Le Cougar de Pensilvanie


Le Cougar de Pensilvanie


Madeleine-Thérèse Rousselet
French, active c. 1750–1800
After Jacques de Sève
French, active 1742–1788
Published in 1776 by L’Imprimerie royale, Paris


c. 1776


Plate 41 from George-Louis Leclerc de Buffon, Histoire naturelle, générale et párticulière, supplément, tome III

The mountain lion of Pennsylvania, mascot of Penn State since 1908, has many names: puma, deer tiger, panther, cougar, and catamount, among others. The apprehensive creature here, appearing perhaps more suitable as a pet at the French court, bears little resemblance to Audubon’s ferocious predator in his lithograph of Felis concolor, hanging nearby.

John O’Connor and Ralph Yeager reached into the eighteenth century to add an image of the Nittany Lion to their collection. This etching comes from George-Louis Leclerc de Buffon’s massive study of natural history, begun in 1749 and completed, posthumously, in 1789. The sheet illustrates a section in the third supplemental volume on quadrupeds, where Buffon differentiates (as it turns out, correctly) the North American puma, which he calls the Pennsylvania cougar, from the remainder of the species, all located in Central and South America. Adapted from the entry written by Judith Hansen O’Toole for the 1980 Pennsylvania Prints exhibition catalogue.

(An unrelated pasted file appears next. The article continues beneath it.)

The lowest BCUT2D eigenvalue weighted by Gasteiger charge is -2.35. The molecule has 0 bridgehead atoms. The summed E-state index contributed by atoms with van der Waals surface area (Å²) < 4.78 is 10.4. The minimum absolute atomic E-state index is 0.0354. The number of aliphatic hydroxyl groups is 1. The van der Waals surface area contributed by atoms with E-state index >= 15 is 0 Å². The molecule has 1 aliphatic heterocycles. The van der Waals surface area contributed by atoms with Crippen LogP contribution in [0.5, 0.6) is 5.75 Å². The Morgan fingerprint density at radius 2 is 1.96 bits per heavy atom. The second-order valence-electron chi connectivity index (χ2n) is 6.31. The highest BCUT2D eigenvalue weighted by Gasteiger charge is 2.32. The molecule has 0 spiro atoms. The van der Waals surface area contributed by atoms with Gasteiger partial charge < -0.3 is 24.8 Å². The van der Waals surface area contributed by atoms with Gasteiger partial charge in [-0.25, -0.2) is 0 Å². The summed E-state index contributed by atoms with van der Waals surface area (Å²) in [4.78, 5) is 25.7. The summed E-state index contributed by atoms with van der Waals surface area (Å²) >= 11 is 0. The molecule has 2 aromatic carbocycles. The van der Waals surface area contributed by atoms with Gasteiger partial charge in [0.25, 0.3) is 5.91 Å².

Palmer Museum of Art, The Pennsylvania State University, Partial gift and purchase from John C. O’Connor and Ralph M. Yeager




John C. O'Connor and Ralph M. Yeager Collection, Palmer Museum of Art, The Pennsylvania State University


This image is posted publicly for non-profit educational uses, excluding printed publication. Other uses are not permitted.


Etching with hand coloring; 9-15/16 x 7-3/4 in. (25.3 x 19.7 cm)